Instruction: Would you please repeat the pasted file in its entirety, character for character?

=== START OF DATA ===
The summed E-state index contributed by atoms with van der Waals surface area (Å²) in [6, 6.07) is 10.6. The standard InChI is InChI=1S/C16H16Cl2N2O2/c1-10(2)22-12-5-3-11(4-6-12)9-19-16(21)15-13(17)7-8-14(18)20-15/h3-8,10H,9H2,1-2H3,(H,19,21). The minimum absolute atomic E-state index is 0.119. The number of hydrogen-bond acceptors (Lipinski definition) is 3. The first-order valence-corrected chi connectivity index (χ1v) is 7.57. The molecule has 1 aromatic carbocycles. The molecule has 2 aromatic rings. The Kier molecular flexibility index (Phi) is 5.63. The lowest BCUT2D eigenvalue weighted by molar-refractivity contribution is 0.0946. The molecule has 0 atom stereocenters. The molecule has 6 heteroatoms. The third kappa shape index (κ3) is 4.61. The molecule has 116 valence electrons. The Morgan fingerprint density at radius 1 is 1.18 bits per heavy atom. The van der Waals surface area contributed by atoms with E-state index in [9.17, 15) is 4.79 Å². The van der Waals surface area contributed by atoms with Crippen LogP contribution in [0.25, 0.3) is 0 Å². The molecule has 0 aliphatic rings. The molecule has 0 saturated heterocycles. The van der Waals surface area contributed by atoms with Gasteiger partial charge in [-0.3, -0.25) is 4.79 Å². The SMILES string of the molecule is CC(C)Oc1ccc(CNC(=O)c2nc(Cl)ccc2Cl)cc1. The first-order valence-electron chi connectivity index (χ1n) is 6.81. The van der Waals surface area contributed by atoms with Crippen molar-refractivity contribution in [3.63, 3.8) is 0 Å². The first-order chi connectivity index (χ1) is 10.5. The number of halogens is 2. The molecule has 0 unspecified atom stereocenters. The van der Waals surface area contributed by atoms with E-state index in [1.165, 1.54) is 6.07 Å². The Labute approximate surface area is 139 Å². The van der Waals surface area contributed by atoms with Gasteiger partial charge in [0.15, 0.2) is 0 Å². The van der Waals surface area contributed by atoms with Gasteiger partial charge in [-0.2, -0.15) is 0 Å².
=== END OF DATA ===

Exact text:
The summed E-state index contributed by atoms with van der Waals surface area (Å²) in [6, 6.07) is 10.6. The standard InChI is InChI=1S/C16H16Cl2N2O2/c1-10(2)22-12-5-3-11(4-6-12)9-19-16(21)15-13(17)7-8-14(18)20-15/h3-8,10H,9H2,1-2H3,(H,19,21). The minimum absolute atomic E-state index is 0.119. The number of hydrogen-bond acceptors (Lipinski definition) is 3. The first-order valence-corrected chi connectivity index (χ1v) is 7.57. The molecule has 1 aromatic carbocycles. The molecule has 2 aromatic rings. The Kier molecular flexibility index (Phi) is 5.63. The lowest BCUT2D eigenvalue weighted by molar-refractivity contribution is 0.0946. The molecule has 0 atom stereocenters. The molecule has 6 heteroatoms. The third kappa shape index (κ3) is 4.61. The molecule has 116 valence electrons. The Morgan fingerprint density at radius 1 is 1.18 bits per heavy atom. The van der Waals surface area contributed by atoms with E-state index in [9.17, 15) is 4.79 Å². The van der Waals surface area contributed by atoms with Crippen LogP contribution in [0.25, 0.3) is 0 Å². The molecule has 0 aliphatic rings. The molecule has 0 saturated heterocycles. The van der Waals surface area contributed by atoms with Gasteiger partial charge in [-0.3, -0.25) is 4.79 Å². The SMILES string of the molecule is CC(C)Oc1ccc(CNC(=O)c2nc(Cl)ccc2Cl)cc1. The first-order valence-electron chi connectivity index (χ1n) is 6.81. The van der Waals surface area contributed by atoms with Crippen molar-refractivity contribution in [3.63, 3.8) is 0 Å². The first-order chi connectivity index (χ1) is 10.5. The number of halogens is 2. The molecule has 0 unspecified atom stereocenters. The van der Waals surface area contributed by atoms with E-state index in [1.165, 1.54) is 6.07 Å². The Labute approximate surface area is 139 Å². The van der Waals surface area contributed by atoms with Gasteiger partial charge in [0.15, 0.2) is 0 Å². The van der Waals surface area contributed by atoms with Gasteiger partial charge in [-0.2, -0.15) is 0 Å².